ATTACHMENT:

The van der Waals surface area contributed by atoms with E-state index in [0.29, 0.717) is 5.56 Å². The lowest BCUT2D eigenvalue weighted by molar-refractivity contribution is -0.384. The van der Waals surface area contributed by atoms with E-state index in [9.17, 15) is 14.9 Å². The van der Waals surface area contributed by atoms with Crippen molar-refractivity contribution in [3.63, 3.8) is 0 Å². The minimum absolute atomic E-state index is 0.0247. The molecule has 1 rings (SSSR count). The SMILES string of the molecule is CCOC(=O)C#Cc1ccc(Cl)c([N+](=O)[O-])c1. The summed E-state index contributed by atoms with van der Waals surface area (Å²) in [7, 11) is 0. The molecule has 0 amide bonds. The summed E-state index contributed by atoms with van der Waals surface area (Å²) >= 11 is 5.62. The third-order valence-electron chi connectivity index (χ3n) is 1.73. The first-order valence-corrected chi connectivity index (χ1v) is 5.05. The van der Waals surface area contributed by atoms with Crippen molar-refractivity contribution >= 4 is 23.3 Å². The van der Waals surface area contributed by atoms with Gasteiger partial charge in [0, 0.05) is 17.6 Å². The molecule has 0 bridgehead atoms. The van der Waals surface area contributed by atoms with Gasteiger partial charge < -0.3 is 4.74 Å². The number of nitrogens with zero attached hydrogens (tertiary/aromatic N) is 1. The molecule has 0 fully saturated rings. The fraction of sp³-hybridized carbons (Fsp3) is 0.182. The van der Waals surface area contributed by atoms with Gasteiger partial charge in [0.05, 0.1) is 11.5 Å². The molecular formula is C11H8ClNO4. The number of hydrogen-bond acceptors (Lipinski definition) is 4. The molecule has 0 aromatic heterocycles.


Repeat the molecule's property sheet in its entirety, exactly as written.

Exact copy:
The van der Waals surface area contributed by atoms with E-state index in [0.29, 0.717) is 5.56 Å². The lowest BCUT2D eigenvalue weighted by molar-refractivity contribution is -0.384. The van der Waals surface area contributed by atoms with E-state index in [9.17, 15) is 14.9 Å². The van der Waals surface area contributed by atoms with Crippen molar-refractivity contribution in [3.63, 3.8) is 0 Å². The minimum absolute atomic E-state index is 0.0247. The molecule has 1 rings (SSSR count). The SMILES string of the molecule is CCOC(=O)C#Cc1ccc(Cl)c([N+](=O)[O-])c1. The summed E-state index contributed by atoms with van der Waals surface area (Å²) in [7, 11) is 0. The molecule has 0 amide bonds. The summed E-state index contributed by atoms with van der Waals surface area (Å²) >= 11 is 5.62. The third-order valence-electron chi connectivity index (χ3n) is 1.73. The first-order valence-corrected chi connectivity index (χ1v) is 5.05. The van der Waals surface area contributed by atoms with Crippen molar-refractivity contribution >= 4 is 23.3 Å². The van der Waals surface area contributed by atoms with Gasteiger partial charge in [0, 0.05) is 17.6 Å². The molecule has 0 bridgehead atoms. The van der Waals surface area contributed by atoms with Gasteiger partial charge < -0.3 is 4.74 Å². The number of nitrogens with zero attached hydrogens (tertiary/aromatic N) is 1. The molecule has 0 fully saturated rings. The fraction of sp³-hybridized carbons (Fsp3) is 0.182. The van der Waals surface area contributed by atoms with Gasteiger partial charge in [0.05, 0.1) is 11.5 Å². The molecular formula is C11H8ClNO4. The number of hydrogen-bond acceptors (Lipinski definition) is 4. The molecule has 0 aromatic heterocycles.